7. Concluding Remarks
Stochastic time series are very common in geoscience, and better analytical tools and procedures for their modeling and filtering warrant more research and development. Multiresolution analysis and synthesis of sequences of observations and measurements are needed for all kinds of applications in geoscience and other fields.
DFTs and FFTs are normally used in stationary processes with equispaced data. However in practice, nonstationarities are often unavoidable, and even in increment stationary cases with equispaced data, DFTs and FFTs are not appropriate. Galerkin’s projection methods especially with EOFs are more general and unfortunately more computationally demanding. However in some applications, only the leading spectral modes are necessary for analysis and inference thus reducing the necessary computational efforts.
For simple prediction applications in stationary cases, the normal equations can be solved using Cholesky’s Square-Root algorithm which has well-known numerical properties; while in increment stationary cases, as well as various RBF formulations, some Cholesky and Givens reduction procedure can be used (see, e.g., the work of Blais ). For more in-depth numerical analysis, the SVD and KLT are most recommendable in general and visualization tools are very helpful in the structural analysis of covariance and information matrices.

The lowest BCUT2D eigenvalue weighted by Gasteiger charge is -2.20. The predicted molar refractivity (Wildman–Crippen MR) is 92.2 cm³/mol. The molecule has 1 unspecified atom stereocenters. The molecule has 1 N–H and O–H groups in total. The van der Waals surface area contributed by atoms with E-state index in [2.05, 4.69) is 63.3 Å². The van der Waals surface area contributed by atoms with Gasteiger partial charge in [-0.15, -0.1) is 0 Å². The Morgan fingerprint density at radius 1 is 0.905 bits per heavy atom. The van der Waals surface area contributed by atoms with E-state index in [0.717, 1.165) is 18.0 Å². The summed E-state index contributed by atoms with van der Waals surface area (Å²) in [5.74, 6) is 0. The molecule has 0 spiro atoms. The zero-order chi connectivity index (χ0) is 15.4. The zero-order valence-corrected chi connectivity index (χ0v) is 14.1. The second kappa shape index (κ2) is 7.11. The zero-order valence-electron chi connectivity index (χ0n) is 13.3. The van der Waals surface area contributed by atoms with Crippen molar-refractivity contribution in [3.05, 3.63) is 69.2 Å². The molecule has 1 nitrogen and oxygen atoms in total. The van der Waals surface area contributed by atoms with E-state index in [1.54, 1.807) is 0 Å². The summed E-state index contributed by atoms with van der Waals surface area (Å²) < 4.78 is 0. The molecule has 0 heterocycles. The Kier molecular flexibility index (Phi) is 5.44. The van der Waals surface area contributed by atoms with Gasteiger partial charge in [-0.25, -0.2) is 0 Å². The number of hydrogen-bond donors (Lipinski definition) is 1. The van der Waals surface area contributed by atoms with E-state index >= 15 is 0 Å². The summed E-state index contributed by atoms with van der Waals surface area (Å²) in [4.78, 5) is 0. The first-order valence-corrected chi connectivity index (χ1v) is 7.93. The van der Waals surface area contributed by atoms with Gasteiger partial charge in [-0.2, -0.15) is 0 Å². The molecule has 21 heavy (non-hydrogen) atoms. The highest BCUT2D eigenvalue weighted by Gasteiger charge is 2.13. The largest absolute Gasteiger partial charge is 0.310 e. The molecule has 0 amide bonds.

- E. R. Dougherty, Random Processes for Image and Signal Processing, SPIE/IEEE Series on Imaging Science & Engineering, IEEE Press, New York, NY, USA, 1999.
- V. S. Pugachev, Theory of Random Functions and Its Application to Control Problems, Revised Translation by O. M. Blunn and Translation Edited by N. L. Johnson, Pergamon Press, Elmsford, NY, USA, 1965.
- T. Kailath, A. H. Sayed, and B. Hassibi, Linear Estimation, Prentice Hall, Upper Saddle River, NJ, USA, 2000.
- V. C. Klema and A. J. Laub, “The singular value decomposition: its computation and some applications,” IEEE Transactions on Automatic Control, vol. AC-25, no. 2, pp. 164–176, 1980.